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Archive for January, 2014

15
Jan

Ever wonder why the outlets in your kitchen and bathrooms are different than the rest of your rooms? The use of water in bathrooms and kitchens make it more likely to receive an electrical shock. GFCI outlets are designed to provide protection in these conditions.

What is a GFCI?

A ground-fault circuit interrupter, viagra or GFCI, is a device used in electrical wiring to disconnect a circuit when unbalanced current is detected between an energized conductor and a neutral return conductor.  Such an imbalance is sometimes caused by current “leaking” through a person who is simultaneously in contact with a ground and an energized part of the circuit, which could result in lethal shock.  GFCIs are designed to provide protection in such a situation.

In the United States it is estimated that about 300 deaths by electrocution occur every year.  In order to mitigate the possibility of injury or fatality from electric shock the use of GFCIs has been adopted in new construction and recommended as an upgrade in older construction.

 Shock from plug

NEC Requirements for GFCIs

National Electric Code (NEC) started requiring GFCI for very specific applications starting in 1968. Since then they have added other areas and made some exceptions to improve the safety of our homes and work places.

Testing Receptacle-Type GFCIs

Receptacle-type GFCIs are currently designed to allow for safe and easy testing that can be performed without any professional or technical knowledge of electricity.  GFCIs should be tested right after installation to make sure they are working properly and protecting the circuit.  They should also be tested once a month to make sure they are working properly and are providing protection from fatal shock.

 

To test the receptacle GFCI, first plug a nightlight or lamp into the outlet. The light should be on.  Then press the “TEST” button on the GFCI. The “RESET” button should pop out, and the light should turn off.

 

If the “RESET” button pops out but the light does not turn off, the GFCI has been improperly wired. Contact an electrician to correct the wiring errors.

 

If the “RESET” button does not pop out, the GFCI is defective and should be replaced.

If the GFCI is functioning properly and the lamp turns off, press the “RESET” button to restore power to the outlet.

GFCI_receptacle

Why Test my GFCI outlets?

GFCI outlets wear out and can function as an outlet but not trip when needed. Even new outlets out of the box have been known to not work correctly.  Testing them on a regular basis will ensure that you know they are working correctly.

Take 5 minutes and test your outlets.

 

05
Jan

Ever wonder about your house number? Often, the previous owner installed the number and the new owner never had to think about it, leaving them clueless as to why it was placed where it is or why a particular color or size was chosen. These numbers are more important than you probably realize, and a lot of thought goes into making sure they are visible.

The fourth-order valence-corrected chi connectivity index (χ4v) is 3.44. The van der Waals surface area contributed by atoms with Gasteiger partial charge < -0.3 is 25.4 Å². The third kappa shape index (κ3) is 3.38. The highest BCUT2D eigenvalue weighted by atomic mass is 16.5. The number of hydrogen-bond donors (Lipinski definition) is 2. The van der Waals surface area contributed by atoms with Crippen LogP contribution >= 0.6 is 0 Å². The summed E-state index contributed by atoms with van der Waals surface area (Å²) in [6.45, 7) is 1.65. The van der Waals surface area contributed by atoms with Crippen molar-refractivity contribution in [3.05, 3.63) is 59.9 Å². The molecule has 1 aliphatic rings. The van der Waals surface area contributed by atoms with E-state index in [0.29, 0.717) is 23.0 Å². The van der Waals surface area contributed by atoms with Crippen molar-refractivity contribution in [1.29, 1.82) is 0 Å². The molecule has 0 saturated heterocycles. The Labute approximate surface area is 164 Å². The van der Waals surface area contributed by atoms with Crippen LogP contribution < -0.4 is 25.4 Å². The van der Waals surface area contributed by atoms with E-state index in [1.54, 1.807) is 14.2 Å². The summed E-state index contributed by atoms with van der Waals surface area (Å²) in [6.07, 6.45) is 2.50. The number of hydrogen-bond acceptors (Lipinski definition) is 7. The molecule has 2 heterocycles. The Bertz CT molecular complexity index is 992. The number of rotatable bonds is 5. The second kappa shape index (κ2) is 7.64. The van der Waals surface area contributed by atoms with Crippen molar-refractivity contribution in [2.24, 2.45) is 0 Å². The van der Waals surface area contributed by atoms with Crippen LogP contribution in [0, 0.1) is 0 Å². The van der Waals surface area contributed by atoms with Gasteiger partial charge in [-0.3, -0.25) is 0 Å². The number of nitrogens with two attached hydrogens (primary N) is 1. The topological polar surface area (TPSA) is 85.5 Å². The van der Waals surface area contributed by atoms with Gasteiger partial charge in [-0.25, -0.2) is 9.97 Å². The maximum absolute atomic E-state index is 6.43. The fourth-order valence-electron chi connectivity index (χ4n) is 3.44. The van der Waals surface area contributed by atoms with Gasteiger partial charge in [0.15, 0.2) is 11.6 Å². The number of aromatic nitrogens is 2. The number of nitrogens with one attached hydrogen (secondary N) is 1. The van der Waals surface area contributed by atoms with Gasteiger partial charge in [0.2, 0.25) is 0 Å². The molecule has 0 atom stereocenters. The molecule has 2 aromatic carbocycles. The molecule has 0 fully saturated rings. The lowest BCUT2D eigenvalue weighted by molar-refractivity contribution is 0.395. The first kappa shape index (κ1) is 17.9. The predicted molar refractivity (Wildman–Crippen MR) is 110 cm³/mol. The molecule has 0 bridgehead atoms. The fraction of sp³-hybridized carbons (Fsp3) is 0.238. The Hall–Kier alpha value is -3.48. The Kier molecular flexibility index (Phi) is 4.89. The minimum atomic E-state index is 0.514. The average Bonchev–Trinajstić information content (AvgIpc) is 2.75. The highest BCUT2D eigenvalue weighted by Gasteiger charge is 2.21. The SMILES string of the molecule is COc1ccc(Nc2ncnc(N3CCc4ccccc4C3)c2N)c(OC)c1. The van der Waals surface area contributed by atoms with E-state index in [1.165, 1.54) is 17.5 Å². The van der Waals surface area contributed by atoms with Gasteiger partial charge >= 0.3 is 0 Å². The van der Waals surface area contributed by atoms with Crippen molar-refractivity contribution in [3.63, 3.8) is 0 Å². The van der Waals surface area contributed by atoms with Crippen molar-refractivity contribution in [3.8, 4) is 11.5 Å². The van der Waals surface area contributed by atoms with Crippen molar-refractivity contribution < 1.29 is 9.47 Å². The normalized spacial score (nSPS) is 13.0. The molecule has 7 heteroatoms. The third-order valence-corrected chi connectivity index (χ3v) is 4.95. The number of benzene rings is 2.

House numbers should be clear enough so that police, the fire department, paramedics, etc., can quickly locate properties in an emergency. Numbers are often the only way that first-responders can identify their intended destinations. Your city might even have laws requiring your house number to be of a certain size or color. Also, think of the poor pizza delivery guy who runs late because he can’t find your house, or frustrated party guests who have to knock on neighbors’ doors before they find yours.

Consider the following recommendations:

  • The numbers should be large, within reason. Try to make them at least 5 or 6 inches tall. Smaller numbers may not be visible from the street if you have a large front yard. Replacement house numbers can be purchased from hardware stores and online.
  • The numbers should be of a color that contrasts with their background. Reflective numbers are great because they are easier to see at night. Brown on black or white on yellow may look swanky but are bad choices for the purpose.
  • Try not to put house numbers behind any trees, shrubs, or anything else that may obscure their view from the street.
  • Make sure that the number faces the street that is listed in the house’s address. It does emergency workers no good if the house number faces a different street than the one the workers are traveling on.
  • Is your house not visible from the road? Then the number should be placed at the driveway’s entrance.
  • The next time you hire an InterNACHI inspector, ask him whether your numbers are adequate. Inspectors should know the laws in your area and be able to offer you a professional opinion.

Keep in mind that you may need to make adjustments.

Even if your house number is currently adequate, InterNACHI believes that it might need adjustment in the future. The following are common reasons why you may need to adjust your number in the future:

  • The addresses assigned to houses by the city occasionally change, and you must adjust your numbers accordingly.
  • The trees or shrubs in front of your house have grown so much that the number is no longer visible.
  • House numbers installed in the winter may be visible during that season, but become blocked by budding vegetation by spring or summer.

Maintain your house numbers, along with the rest of your home’s exterior.

  • Keep your numbers clean. They may not be reflective or contrasting if they are covered in mud.
  • Trim back vegetation as needed.
  • Don’t let piles of snow obscure the numbers. If this happens, raise the number so this situation does not happen again.
In summary, house numbers serve a critical function for emergency personnel and should be clearly displayed.
by Nick Gromicko and Kenton Shepard

From House Numbers – Int’l Association of Certified Home Inspectors (InterNACHI) http://www.nachi.org/house-numbers-consumer.htm#ixzz2pZpMB1XA